Get Cinematic by Connecting Your Shots
This is a pretty good run through and explanation on how to “think” about shooting video and is a great example of how the pro’s “shoot to edit.”
How to Edit Music to Your Film
OK for the video below block out the editor being used and even ignore the self promotion for the sale of soundtracks and for the sake of completeness… everything else!
Just pay attention to the section on how the presenter is going through the decision making process of adding and removing music or pieces of music to build the sound track.
I am not expecting anyone to be dealing with music editing at this level.
But I do think it is a great exercise to watch a pro working on something especially when he or she is explaining the reasons for various things as they go along.
How to Make a Hyperlapse
Time lapse and hyper lapse sequences are one of those things that when described, seem pretty simple.
However achieving a smooth and professional final product usually turns out to be not so simple!
As per usual in the world of of shooting and editing video, the devil is in the details.
Just to clarify here, the difference between a time lapse and a hyper lapse is that in a time lapse the sequence of images being taken for the project are all shot from a single point.
A hyper lapse is when you take a sequence of images for the project but throughout are moving the camera.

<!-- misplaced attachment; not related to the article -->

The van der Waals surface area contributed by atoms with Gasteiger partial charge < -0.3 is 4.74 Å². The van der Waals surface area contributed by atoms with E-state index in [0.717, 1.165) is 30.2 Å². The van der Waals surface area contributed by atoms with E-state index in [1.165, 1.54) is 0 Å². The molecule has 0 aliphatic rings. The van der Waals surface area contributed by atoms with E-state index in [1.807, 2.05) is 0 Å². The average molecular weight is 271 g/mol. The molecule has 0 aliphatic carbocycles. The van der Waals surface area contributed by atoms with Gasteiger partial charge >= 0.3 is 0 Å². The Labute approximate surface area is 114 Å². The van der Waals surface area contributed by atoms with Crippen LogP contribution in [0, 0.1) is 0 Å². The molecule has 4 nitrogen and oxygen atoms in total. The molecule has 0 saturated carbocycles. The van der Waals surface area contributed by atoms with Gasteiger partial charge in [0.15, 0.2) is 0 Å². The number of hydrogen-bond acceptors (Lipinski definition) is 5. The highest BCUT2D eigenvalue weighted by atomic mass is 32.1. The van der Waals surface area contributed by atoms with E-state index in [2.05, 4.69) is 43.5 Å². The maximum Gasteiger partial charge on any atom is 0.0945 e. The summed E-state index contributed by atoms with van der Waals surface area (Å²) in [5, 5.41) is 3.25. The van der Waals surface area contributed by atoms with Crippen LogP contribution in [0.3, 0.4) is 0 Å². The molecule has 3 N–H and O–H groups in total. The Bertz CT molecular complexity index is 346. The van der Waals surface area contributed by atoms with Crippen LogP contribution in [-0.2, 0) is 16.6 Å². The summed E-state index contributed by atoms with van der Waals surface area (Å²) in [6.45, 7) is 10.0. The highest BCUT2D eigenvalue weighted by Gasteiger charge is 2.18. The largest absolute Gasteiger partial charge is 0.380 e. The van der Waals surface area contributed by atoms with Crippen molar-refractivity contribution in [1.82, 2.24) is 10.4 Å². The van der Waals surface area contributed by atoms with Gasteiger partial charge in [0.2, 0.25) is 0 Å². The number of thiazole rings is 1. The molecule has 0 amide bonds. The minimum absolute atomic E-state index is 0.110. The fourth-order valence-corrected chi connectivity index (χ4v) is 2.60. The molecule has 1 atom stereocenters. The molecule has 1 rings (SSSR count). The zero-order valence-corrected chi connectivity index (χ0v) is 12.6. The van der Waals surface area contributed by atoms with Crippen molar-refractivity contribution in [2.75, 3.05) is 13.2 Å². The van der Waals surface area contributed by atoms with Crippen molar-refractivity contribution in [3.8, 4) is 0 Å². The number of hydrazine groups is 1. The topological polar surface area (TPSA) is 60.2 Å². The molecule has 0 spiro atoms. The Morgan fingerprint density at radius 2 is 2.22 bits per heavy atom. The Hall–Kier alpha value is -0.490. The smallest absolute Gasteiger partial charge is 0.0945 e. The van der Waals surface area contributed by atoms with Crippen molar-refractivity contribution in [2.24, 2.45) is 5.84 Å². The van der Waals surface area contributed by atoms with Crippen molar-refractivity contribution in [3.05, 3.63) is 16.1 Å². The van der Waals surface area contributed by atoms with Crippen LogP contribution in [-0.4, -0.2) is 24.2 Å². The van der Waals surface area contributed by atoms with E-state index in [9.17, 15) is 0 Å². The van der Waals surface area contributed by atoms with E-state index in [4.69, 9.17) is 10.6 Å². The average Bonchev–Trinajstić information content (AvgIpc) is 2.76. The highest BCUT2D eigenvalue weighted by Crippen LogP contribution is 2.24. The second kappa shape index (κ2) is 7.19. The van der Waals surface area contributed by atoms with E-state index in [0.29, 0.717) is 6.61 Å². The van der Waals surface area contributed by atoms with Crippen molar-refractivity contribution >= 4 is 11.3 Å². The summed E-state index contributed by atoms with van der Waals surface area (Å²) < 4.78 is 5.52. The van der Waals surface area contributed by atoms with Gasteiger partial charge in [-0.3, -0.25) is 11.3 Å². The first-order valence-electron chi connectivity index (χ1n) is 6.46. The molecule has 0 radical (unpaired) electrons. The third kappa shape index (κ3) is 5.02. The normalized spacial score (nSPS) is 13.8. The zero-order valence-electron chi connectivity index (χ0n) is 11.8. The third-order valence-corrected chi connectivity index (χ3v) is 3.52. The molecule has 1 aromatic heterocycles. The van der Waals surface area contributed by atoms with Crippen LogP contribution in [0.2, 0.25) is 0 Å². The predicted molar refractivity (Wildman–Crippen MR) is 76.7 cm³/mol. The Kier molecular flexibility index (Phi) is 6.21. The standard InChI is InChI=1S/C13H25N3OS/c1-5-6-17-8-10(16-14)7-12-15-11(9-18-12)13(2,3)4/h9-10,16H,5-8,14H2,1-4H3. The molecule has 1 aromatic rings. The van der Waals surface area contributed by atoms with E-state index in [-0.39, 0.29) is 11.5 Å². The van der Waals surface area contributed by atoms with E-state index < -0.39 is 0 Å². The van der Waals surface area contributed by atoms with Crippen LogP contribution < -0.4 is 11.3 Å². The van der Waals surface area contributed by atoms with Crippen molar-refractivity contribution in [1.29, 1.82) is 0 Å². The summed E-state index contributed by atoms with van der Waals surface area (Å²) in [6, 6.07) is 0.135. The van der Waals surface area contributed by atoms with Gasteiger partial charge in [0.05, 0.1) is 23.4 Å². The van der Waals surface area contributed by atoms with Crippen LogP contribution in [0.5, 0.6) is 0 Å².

I have posted a few times before on this subject but I wanted to include the video below this week from John Luna.
I like his style of presentation and he packs his videos with excellent little tips and explanations of why things should be done a certain way.
Whilst the editing part of the video is shown in Premiere Pro the general concepts of how you put it all together remain the same regardless of which editing software you are using. Even video editing software as simple as Filmora can do the steps necessary to create a hyper lapse.
PowerDirector – Make an image flip as if on a playing card
Whilst making a card flip on the screen to reveal the image of someone on the other side may not exactly light your fire as far as creativity goes that’s not why I have added the videos below!
Modern video editing programs even at the consumer end of the market these days come equipped with some pretty powerful features.
One thing they share with the pro end of town is the fact that those features alone are not going to somehow automatically give you professional looking results… despite what the guys in the marketing department say!
When a pro looks at the features of a program he or she does not assume that feature is going to singlehandedly deliver the result.
What they do know is that the feature is a tool and is designed to do the bulk of the work semi-automatically but from that point forward it is up to the editor to finish it off.
That’s why I have included all three of the videos below.
Simply flipping a playing card onscreen to reveal the face of someone as the other side of the card is stupid simple.
You just have an image of a card on the timeline followed by the image of the person.
You make sure you have cropped both to exactly the same size, slap a rotation transition in between and voila! Move magic.
In the first video it takes about a minute to demonstrate that!
The value here is in how the user manipulates the process even further to get a better result.
Female Photographer Learning: Stocked House Studio/Shutterstock